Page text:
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A non-profit publication of the Office of the University Relations of Virginia Tech,
including The Conductor, a special section of the Spectrum printed 4 times a year

"I, the Computer Center"

By Peter Rony

Spectrum Volume 19 Issue 12 - November 14, 1996

I write to Spectrum to praise Mike Shelby, who works with the 4Help service at the Computer Center. Mike "made my day" on Friday, Nov. 1. What did he do? He solved my e-mail hang-up problem. Specifically, he told me to go to my Eudora "Special" menu category, click on "Switches", and then make certain that "Leave Mail on Server" was not checked.

This simple fix miraculously reinvigorated my Eudora 1.44 e-mail client, causing it to spew forth 519 messages that had accumulated-on my fraction of the Virginia Tech server memory over a period of weeks, months, if not centuries, of e-mail usage.

Besides praising Mike here, there is a second objective of this communication. Those of us who have been at Virginia Tech for 25 years or more remember the 1960s- and early 1970s-vintage IBM mainframes and their associated air-conditioned rooms, computer center, and personnel. It is common knowledge in 1996 that the personal computer that we now have on our desktop, a 133-MHz Pentium sweet thing with gigabytes of hard disk, 16-32 megabytes of RAM, and a susceptibility to software viruses, is equal to or better than the IBM mainframe of the 1960s which may have never encountered a virus.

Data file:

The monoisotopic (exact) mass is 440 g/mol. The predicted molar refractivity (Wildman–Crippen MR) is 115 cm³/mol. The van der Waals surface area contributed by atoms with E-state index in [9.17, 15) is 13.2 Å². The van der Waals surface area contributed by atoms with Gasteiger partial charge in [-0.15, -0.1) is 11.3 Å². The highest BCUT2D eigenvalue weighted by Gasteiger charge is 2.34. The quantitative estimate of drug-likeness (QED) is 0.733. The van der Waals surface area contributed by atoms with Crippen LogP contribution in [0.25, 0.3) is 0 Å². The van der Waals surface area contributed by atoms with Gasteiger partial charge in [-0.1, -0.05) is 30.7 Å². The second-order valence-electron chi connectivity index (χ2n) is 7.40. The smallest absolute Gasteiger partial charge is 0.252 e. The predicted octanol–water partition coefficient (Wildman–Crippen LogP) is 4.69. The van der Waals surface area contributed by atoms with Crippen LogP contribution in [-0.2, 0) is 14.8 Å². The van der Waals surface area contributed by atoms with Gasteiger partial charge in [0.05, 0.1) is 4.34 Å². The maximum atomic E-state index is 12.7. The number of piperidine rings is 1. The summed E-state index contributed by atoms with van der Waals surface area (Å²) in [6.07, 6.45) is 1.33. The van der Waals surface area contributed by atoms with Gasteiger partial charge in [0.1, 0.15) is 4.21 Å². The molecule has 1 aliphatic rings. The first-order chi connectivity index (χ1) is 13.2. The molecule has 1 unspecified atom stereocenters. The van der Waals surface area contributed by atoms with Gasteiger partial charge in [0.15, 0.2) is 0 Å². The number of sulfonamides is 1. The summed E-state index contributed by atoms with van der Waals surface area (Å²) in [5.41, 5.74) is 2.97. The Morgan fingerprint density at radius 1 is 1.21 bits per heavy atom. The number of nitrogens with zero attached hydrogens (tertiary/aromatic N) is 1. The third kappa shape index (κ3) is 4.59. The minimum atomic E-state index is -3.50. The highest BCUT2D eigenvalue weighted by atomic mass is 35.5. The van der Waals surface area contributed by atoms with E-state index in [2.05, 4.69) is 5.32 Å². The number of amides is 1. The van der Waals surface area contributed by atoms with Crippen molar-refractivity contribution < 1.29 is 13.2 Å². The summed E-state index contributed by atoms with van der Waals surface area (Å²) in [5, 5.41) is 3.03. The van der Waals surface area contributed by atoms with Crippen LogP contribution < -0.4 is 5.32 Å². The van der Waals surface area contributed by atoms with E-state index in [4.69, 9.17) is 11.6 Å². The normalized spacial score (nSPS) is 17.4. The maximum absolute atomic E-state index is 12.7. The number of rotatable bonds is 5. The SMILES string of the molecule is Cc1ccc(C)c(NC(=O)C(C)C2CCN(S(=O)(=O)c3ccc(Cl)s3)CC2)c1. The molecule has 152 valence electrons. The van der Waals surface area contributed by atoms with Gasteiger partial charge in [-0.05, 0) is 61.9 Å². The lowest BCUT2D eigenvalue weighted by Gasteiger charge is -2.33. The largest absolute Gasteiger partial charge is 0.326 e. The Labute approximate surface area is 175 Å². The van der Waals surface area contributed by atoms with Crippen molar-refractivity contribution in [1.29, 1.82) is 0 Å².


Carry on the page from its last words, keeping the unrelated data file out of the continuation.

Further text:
I ask: Who is expected to maintain this powerful hardware and software in 1996? Well, I am looking at him in the mirror. For no good reason at all, I now expect myself to be able to handle the numerous hardware and software bugs and incompatibilities-not to mention computer viruses-that occur while I attempt to perform a simple task, namely, get my work done. Within the last month of a CD-ROM project that ended in November, I had to spend two hours goofing around to solve my computer bugs in order to get one hour of CD-ROM work accomplished.

The moral of this story is that in the progression from machine code and assembly language (mid-1970s) to DOS (early 1980s), Windows (late 1980s and early 1990s), to the promised land, Windows 95 (mid-1990s) or the PowerMacintosh operating system, the complexity of the hardware and software that I am using has reached a point where I cannot readily contend with personal computer problems. I must seek help from Riley Chan in the ChE department, from Mike Shelby with 4HELP, and from my two, computer-literate sons (both Virginia Tech alumni) who have far exceeded their father in computer skills.

It is all very good for the administration to repeat the mantra "high-tech multimedia computer technology at Virginia Tech," but I sure hope that these same administrators insist on adequate funding for high-caliber individuals such as Mike Shelby. I, for one, do not desire to become a one-man computer center during the 1990s. I have "been there, done that." It is no fun at all.